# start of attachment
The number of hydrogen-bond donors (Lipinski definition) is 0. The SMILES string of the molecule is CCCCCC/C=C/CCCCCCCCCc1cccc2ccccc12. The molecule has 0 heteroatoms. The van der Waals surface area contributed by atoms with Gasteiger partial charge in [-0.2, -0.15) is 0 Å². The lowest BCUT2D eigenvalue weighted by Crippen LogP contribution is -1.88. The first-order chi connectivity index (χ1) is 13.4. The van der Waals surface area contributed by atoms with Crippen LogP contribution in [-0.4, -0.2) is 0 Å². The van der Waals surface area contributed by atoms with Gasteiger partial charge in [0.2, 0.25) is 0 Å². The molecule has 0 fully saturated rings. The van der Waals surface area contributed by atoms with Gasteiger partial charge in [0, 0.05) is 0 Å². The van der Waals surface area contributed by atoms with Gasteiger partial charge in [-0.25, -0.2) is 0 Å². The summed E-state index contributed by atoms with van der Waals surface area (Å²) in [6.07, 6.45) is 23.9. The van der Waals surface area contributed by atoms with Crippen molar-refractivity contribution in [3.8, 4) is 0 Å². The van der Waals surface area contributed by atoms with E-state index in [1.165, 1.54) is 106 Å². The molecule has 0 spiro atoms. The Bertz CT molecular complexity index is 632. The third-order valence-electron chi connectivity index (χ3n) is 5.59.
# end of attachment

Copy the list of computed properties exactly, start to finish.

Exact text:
The number of hydrogen-bond donors (Lipinski definition) is 0. The SMILES string of the molecule is CCCCCC/C=C/CCCCCCCCCc1cccc2ccccc12. The molecule has 0 heteroatoms. The van der Waals surface area contributed by atoms with Gasteiger partial charge in [-0.2, -0.15) is 0 Å². The lowest BCUT2D eigenvalue weighted by Crippen LogP contribution is -1.88. The first-order chi connectivity index (χ1) is 13.4. The van der Waals surface area contributed by atoms with Crippen LogP contribution in [-0.4, -0.2) is 0 Å². The van der Waals surface area contributed by atoms with Gasteiger partial charge in [0.2, 0.25) is 0 Å². The molecule has 0 fully saturated rings. The van der Waals surface area contributed by atoms with Gasteiger partial charge in [0, 0.05) is 0 Å². The van der Waals surface area contributed by atoms with Gasteiger partial charge in [-0.25, -0.2) is 0 Å². The summed E-state index contributed by atoms with van der Waals surface area (Å²) in [6.07, 6.45) is 23.9. The van der Waals surface area contributed by atoms with Crippen molar-refractivity contribution in [3.8, 4) is 0 Å². The van der Waals surface area contributed by atoms with E-state index in [1.165, 1.54) is 106 Å². The molecule has 0 spiro atoms. The Bertz CT molecular complexity index is 632. The third-order valence-electron chi connectivity index (χ3n) is 5.59.